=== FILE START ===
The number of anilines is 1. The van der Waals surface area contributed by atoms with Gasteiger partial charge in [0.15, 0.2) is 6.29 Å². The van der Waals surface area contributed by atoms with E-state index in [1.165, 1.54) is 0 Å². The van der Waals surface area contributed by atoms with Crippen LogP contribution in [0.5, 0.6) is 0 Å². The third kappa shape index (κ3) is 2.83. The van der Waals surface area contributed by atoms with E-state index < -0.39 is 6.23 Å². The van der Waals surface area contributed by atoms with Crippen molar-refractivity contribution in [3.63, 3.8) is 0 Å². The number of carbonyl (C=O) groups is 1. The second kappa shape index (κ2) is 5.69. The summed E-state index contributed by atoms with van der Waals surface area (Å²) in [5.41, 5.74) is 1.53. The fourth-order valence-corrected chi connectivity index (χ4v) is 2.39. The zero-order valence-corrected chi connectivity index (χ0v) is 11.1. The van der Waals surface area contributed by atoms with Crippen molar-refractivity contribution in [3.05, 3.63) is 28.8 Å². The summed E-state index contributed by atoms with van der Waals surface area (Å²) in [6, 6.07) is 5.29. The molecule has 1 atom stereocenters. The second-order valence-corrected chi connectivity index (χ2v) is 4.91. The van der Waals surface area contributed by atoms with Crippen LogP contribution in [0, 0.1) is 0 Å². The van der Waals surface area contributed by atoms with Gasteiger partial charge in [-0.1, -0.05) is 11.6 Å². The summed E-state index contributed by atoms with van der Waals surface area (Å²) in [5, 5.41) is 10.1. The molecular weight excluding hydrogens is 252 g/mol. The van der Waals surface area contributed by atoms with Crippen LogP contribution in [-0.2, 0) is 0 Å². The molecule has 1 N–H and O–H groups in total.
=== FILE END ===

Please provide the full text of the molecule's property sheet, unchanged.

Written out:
The number of anilines is 1. The van der Waals surface area contributed by atoms with Gasteiger partial charge in [0.15, 0.2) is 6.29 Å². The van der Waals surface area contributed by atoms with E-state index in [1.165, 1.54) is 0 Å². The van der Waals surface area contributed by atoms with Crippen LogP contribution in [0.5, 0.6) is 0 Å². The third kappa shape index (κ3) is 2.83. The van der Waals surface area contributed by atoms with E-state index < -0.39 is 6.23 Å². The van der Waals surface area contributed by atoms with Crippen molar-refractivity contribution in [3.63, 3.8) is 0 Å². The number of carbonyl (C=O) groups is 1. The second kappa shape index (κ2) is 5.69. The summed E-state index contributed by atoms with van der Waals surface area (Å²) in [5.41, 5.74) is 1.53. The fourth-order valence-corrected chi connectivity index (χ4v) is 2.39. The zero-order valence-corrected chi connectivity index (χ0v) is 11.1. The van der Waals surface area contributed by atoms with Crippen molar-refractivity contribution in [3.05, 3.63) is 28.8 Å². The summed E-state index contributed by atoms with van der Waals surface area (Å²) in [6, 6.07) is 5.29. The molecule has 1 atom stereocenters. The second-order valence-corrected chi connectivity index (χ2v) is 4.91. The van der Waals surface area contributed by atoms with Crippen LogP contribution in [0, 0.1) is 0 Å². The van der Waals surface area contributed by atoms with Gasteiger partial charge in [-0.1, -0.05) is 11.6 Å². The summed E-state index contributed by atoms with van der Waals surface area (Å²) in [5, 5.41) is 10.1. The molecular weight excluding hydrogens is 252 g/mol. The van der Waals surface area contributed by atoms with Crippen LogP contribution in [-0.2, 0) is 0 Å². The molecule has 1 N–H and O–H groups in total.